The German economy ended 2015 on a firm footing as it managed to withstand slowing emerging markets, which have triggered concerns about the world economic outlook and prompted a sell-off of global shares.
Europe's biggest economy expanded by 0.3 per cent in the final quarter of the year - the same as in the three months to the end of September, the Federal Statistical Office (Destatis) said on Friday with strong domestic demand helping to offset weaker exports.
"The economic situation in Germany in 2015 characterized by a solid and steady economic growth," Destatis said, pointing to the "positive contributions made by domestic demand" as the year came to an end. The fourth quarter growth rate was in line with analysts' forecasts
Public spending was also markedly up in the final quarter, the statistics office said, as Chancellor Angela Merkel's government boosted financial support to help handle the large influx of refugees into the nation.
Private consumption also increased slightly in the fourth quarter as a strong jobs market, low interest rates and higher wages encouraged households to spend.
Corporate investment, in particular in the building sector, also picked up as 2015 came to an end.
But Destatis said trade acted as a brake on growth following a fall in quarter-on-quarter exports in the wake of the economic slowdown underway in the world's emerging economies, notably China.
"Imports decreased, too, though less strongly," the statistics office said.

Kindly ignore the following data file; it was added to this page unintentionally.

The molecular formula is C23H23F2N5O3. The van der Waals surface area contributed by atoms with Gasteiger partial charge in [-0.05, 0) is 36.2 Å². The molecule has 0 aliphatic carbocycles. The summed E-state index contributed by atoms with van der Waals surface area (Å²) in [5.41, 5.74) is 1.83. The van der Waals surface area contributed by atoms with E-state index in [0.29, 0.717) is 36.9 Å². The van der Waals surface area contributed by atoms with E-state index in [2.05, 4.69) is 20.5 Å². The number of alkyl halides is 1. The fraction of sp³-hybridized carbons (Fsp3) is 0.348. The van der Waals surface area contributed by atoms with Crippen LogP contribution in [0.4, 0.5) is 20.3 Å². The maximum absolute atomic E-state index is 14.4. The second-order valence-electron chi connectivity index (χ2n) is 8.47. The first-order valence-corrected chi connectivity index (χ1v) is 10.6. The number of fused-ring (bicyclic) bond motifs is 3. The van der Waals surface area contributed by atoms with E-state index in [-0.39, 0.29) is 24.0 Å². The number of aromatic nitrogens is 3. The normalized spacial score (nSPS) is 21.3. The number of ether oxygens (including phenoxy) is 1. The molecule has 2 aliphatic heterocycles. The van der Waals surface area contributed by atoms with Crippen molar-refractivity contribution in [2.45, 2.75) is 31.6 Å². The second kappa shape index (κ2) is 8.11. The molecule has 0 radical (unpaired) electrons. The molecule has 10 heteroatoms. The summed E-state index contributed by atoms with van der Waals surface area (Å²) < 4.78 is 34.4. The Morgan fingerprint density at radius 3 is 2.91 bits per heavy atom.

"The German economy has moved from a purely export-driven model towards a much more balanced model with domestic factors currently shielding the economy against external headwinds," said ING Bank's chief economist Carsten Brzeski. He noted that the nation's GDP has shrunk only three times in 27 quarters.
But Brzeski warned this year could be more challenging for Germany with worries about the world economic outlook having already helped to trigger a global sell off of shares this year.
Destatis is to publish details of the fourth quarter GDP at the end of the month.
The German economy grew by 2.1 per cent in the fourth quarter when compared with the same period in 2014 thanks in part to two extra working days. This compared to 1.7 per cent year-on-year in the third quarter.
Releasing the data, Destatis also confirmed the figure it published last month showing the nation's gross domestic product expanding by 1.7 per cent for the whole of 2015.
This came after German GDP came in at 0.4 per cent in each of the first two quarters of the year.